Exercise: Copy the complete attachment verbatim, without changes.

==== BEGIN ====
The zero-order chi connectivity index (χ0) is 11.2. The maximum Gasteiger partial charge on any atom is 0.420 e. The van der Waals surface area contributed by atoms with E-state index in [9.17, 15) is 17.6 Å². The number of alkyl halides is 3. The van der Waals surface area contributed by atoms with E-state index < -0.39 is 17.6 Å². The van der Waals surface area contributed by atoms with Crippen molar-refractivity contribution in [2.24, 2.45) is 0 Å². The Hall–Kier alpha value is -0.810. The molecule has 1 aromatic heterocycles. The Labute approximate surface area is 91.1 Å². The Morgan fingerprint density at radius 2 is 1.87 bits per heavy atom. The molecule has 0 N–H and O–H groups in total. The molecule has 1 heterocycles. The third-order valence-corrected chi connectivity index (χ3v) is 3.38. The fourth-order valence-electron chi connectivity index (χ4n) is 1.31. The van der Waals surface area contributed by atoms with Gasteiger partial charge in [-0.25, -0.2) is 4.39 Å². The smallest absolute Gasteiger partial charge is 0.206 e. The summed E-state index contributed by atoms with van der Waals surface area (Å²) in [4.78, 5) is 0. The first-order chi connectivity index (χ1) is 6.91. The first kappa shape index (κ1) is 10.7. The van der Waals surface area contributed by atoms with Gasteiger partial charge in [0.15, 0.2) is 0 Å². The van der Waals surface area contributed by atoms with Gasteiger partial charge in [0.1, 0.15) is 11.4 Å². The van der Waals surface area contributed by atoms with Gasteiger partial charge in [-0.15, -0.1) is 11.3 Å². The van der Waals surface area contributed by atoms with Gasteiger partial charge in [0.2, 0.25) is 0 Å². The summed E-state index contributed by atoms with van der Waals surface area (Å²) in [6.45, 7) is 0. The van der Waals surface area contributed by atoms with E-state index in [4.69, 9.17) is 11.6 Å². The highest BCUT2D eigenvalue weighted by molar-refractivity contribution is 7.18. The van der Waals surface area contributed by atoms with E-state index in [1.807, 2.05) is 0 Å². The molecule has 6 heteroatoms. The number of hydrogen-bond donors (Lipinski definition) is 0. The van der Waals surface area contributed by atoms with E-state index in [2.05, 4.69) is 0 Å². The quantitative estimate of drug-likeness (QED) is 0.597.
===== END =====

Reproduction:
The zero-order chi connectivity index (χ0) is 11.2. The maximum Gasteiger partial charge on any atom is 0.420 e. The van der Waals surface area contributed by atoms with E-state index in [9.17, 15) is 17.6 Å². The number of alkyl halides is 3. The van der Waals surface area contributed by atoms with E-state index < -0.39 is 17.6 Å². The van der Waals surface area contributed by atoms with Crippen molar-refractivity contribution in [2.24, 2.45) is 0 Å². The Hall–Kier alpha value is -0.810. The molecule has 1 aromatic heterocycles. The Labute approximate surface area is 91.1 Å². The Morgan fingerprint density at radius 2 is 1.87 bits per heavy atom. The molecule has 0 N–H and O–H groups in total. The molecule has 1 heterocycles. The third-order valence-corrected chi connectivity index (χ3v) is 3.38. The fourth-order valence-electron chi connectivity index (χ4n) is 1.31. The van der Waals surface area contributed by atoms with Gasteiger partial charge in [-0.25, -0.2) is 4.39 Å². The smallest absolute Gasteiger partial charge is 0.206 e. The summed E-state index contributed by atoms with van der Waals surface area (Å²) in [4.78, 5) is 0. The first-order chi connectivity index (χ1) is 6.91. The first kappa shape index (κ1) is 10.7. The van der Waals surface area contributed by atoms with Gasteiger partial charge in [0.15, 0.2) is 0 Å². The van der Waals surface area contributed by atoms with Gasteiger partial charge in [0.1, 0.15) is 11.4 Å². The van der Waals surface area contributed by atoms with Gasteiger partial charge in [-0.15, -0.1) is 11.3 Å². The van der Waals surface area contributed by atoms with Gasteiger partial charge in [0.2, 0.25) is 0 Å². The summed E-state index contributed by atoms with van der Waals surface area (Å²) in [6.45, 7) is 0. The van der Waals surface area contributed by atoms with E-state index in [4.69, 9.17) is 11.6 Å². The highest BCUT2D eigenvalue weighted by molar-refractivity contribution is 7.18. The van der Waals surface area contributed by atoms with E-state index in [1.807, 2.05) is 0 Å². The molecule has 6 heteroatoms. The number of hydrogen-bond donors (Lipinski definition) is 0. The van der Waals surface area contributed by atoms with E-state index in [2.05, 4.69) is 0 Å². The quantitative estimate of drug-likeness (QED) is 0.597.